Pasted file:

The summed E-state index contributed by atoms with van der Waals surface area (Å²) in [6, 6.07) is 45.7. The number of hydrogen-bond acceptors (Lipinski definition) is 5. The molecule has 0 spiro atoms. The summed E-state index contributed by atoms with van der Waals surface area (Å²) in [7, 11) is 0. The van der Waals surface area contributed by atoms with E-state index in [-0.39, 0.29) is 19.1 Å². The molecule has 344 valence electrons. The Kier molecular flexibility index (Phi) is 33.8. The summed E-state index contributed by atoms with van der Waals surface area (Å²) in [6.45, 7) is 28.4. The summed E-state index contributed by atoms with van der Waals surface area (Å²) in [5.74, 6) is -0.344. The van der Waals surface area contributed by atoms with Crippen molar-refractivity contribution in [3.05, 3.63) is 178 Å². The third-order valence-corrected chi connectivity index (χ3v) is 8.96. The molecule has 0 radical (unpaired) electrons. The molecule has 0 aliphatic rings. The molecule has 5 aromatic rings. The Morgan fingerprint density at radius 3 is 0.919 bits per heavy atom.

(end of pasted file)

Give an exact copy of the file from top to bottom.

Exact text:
The summed E-state index contributed by atoms with van der Waals surface area (Å²) in [6, 6.07) is 45.7. The number of hydrogen-bond acceptors (Lipinski definition) is 5. The molecule has 0 spiro atoms. The summed E-state index contributed by atoms with van der Waals surface area (Å²) in [7, 11) is 0. The van der Waals surface area contributed by atoms with E-state index in [-0.39, 0.29) is 19.1 Å². The molecule has 344 valence electrons. The Kier molecular flexibility index (Phi) is 33.8. The summed E-state index contributed by atoms with van der Waals surface area (Å²) in [6.45, 7) is 28.4. The summed E-state index contributed by atoms with van der Waals surface area (Å²) in [5.74, 6) is -0.344. The van der Waals surface area contributed by atoms with Crippen molar-refractivity contribution in [3.05, 3.63) is 178 Å². The third-order valence-corrected chi connectivity index (χ3v) is 8.96. The molecule has 0 radical (unpaired) electrons. The molecule has 0 aliphatic rings. The molecule has 5 aromatic rings. The Morgan fingerprint density at radius 3 is 0.919 bits per heavy atom.